If mediation is unsuccessful, the mediator will simply report to the sub-committee that:
- non-agreement of one or both parties to participate in a mediation process
- withdrawal of one or both parties from the mediation process
- no agreement being reached in mediation meeting
- closing of the mediation process by the mediator, as they believe the case will not be resolved through mediation
No further information about the mediation process will be given. The complaint will revert to the sub-committee for investigation.
Reporting, Decisions, and Recommendations
The length of the complaints process will depend on the nature of the complaint. The complainant and respondent will be kept updated.
Once the investigation is complete, the sub-committee will prepare a Complaints Report. This report will refer to all documentation considered by the sub-committee and any evidence heard. In addition, the report will include the decision reached on whether the facts are proven, any decision on any action to be taken, and any other information deemed necessary.
Actions decided upon by the sub-committee can include:
- Formal written warning to the respondent
- Conditions to be attached to the respondent’s registration as a result of the complaint being upheld in whole or in part. See Registration Process for more information. The Conditions that can be attached can include:
- Condition – CPD: The respondent is required to complete a tailored CPD programme, over and above the standard CPD requirements of registration. Completion of the CPD programme should ideally be within 12 months from the date of the Complaints Report will be attached as a Condition to the respondent’s registration.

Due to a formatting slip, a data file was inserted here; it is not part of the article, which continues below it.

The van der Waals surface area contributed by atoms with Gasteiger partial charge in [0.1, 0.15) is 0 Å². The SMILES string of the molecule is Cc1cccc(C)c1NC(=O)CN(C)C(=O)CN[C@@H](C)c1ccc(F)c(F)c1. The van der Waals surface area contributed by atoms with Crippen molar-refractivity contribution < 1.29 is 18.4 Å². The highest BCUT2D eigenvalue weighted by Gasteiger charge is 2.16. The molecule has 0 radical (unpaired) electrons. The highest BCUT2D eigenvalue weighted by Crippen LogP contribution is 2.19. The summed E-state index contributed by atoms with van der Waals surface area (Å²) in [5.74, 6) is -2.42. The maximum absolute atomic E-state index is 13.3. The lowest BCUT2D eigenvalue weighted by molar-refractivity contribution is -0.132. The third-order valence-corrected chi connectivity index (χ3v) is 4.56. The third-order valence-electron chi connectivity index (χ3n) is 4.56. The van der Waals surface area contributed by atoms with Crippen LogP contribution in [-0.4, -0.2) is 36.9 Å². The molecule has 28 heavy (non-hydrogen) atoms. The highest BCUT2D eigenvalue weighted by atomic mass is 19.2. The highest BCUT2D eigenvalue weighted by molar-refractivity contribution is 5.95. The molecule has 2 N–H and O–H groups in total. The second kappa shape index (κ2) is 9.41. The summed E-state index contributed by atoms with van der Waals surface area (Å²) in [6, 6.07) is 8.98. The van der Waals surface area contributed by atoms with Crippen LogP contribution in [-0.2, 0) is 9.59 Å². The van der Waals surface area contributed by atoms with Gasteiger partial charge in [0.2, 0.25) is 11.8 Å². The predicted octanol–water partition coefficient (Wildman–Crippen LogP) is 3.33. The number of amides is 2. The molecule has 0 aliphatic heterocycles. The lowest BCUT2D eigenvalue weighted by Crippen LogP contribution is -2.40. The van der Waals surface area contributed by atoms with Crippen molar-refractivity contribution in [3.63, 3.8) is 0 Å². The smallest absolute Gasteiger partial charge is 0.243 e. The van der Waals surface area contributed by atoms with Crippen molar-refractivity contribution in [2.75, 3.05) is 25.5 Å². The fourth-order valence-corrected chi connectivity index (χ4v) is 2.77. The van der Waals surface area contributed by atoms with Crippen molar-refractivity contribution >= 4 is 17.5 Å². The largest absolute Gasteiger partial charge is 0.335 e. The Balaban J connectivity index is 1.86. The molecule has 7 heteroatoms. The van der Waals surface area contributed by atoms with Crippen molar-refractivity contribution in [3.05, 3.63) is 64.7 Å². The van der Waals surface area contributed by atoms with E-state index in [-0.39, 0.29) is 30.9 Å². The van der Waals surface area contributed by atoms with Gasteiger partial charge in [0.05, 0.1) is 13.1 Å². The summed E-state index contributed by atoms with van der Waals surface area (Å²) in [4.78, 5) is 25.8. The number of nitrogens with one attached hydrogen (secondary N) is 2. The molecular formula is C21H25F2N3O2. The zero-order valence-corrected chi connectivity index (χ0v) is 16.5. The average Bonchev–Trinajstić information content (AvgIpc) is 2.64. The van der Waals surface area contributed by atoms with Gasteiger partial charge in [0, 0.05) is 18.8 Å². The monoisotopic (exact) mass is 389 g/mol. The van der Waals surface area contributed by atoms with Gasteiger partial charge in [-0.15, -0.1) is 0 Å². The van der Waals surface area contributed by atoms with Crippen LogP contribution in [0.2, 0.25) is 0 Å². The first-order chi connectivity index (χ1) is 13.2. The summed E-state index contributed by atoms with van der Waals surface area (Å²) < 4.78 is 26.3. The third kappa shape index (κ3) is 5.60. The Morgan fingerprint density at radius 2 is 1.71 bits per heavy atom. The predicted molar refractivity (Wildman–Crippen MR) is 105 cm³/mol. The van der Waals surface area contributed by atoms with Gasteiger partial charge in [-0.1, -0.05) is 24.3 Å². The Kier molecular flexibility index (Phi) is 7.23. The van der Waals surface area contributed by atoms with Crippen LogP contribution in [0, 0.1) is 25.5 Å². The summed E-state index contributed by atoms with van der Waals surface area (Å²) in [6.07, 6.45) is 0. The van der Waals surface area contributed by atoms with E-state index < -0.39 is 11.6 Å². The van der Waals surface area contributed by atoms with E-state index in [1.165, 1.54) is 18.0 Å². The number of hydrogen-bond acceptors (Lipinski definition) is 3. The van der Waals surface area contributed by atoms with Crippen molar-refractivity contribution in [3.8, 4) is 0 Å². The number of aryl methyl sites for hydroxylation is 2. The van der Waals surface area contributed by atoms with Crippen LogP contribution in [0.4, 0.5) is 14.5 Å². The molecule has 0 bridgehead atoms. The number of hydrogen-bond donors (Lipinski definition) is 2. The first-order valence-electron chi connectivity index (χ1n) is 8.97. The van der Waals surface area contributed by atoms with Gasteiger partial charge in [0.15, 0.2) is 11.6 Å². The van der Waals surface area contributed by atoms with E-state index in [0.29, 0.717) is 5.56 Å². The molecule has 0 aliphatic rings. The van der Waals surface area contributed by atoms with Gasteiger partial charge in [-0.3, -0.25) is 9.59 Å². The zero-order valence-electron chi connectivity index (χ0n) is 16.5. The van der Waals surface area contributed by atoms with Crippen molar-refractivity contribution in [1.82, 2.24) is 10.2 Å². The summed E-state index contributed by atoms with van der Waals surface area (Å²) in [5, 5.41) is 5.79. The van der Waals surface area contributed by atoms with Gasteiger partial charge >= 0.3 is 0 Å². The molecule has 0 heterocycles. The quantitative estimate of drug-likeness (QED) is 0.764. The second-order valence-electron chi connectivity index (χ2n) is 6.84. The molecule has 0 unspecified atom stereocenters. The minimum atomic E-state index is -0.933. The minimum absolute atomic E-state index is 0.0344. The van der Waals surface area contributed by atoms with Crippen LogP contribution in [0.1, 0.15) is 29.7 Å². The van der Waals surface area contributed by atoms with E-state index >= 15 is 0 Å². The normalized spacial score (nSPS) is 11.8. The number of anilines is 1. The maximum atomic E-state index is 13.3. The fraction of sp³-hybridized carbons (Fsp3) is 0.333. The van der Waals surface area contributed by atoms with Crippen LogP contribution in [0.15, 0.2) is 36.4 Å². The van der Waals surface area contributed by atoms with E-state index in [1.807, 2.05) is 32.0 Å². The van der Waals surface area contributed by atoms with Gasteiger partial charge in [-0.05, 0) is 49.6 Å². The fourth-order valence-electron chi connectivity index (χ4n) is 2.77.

The respondent is responsible for sourcing suitable CPD.
If, after previously incurring two such CPD Conditions, a further complaint is received about a respondent, which again indicates significant training or skills development needs, the sub-committee can recommend the respondent undergo a Baseline Skills Check.
- Condition – Mentoring: The respondent is required to sign and fulfil a Mentoring Agreement with a trained Mentor (See CPD and Mentoring Policy) for a specified period.
- Condition – Skills Check: The respondent is required to undergo and pass, ideally within twelve months of the date of the Complaints Report, a Baseline Skills Check (SC-B) to establish whether they currently possess and can demonstrate sufficient basic competencies to practice.
Such other conditions as the sub-committee considers appropriate
- Suspension: Suspending the respondent from the Register and/or a Specialist Panel for a specified period.
- Removal: Removing the respondent from the Register.
The sub-committee will provide a copy of the Complaints Report to the complainant and the respondent.
The Registration Panel will be notified of the outcome of the complaint.
A respondent or complainant can appeal the decision of the sub-committee. See the Appeals Processes.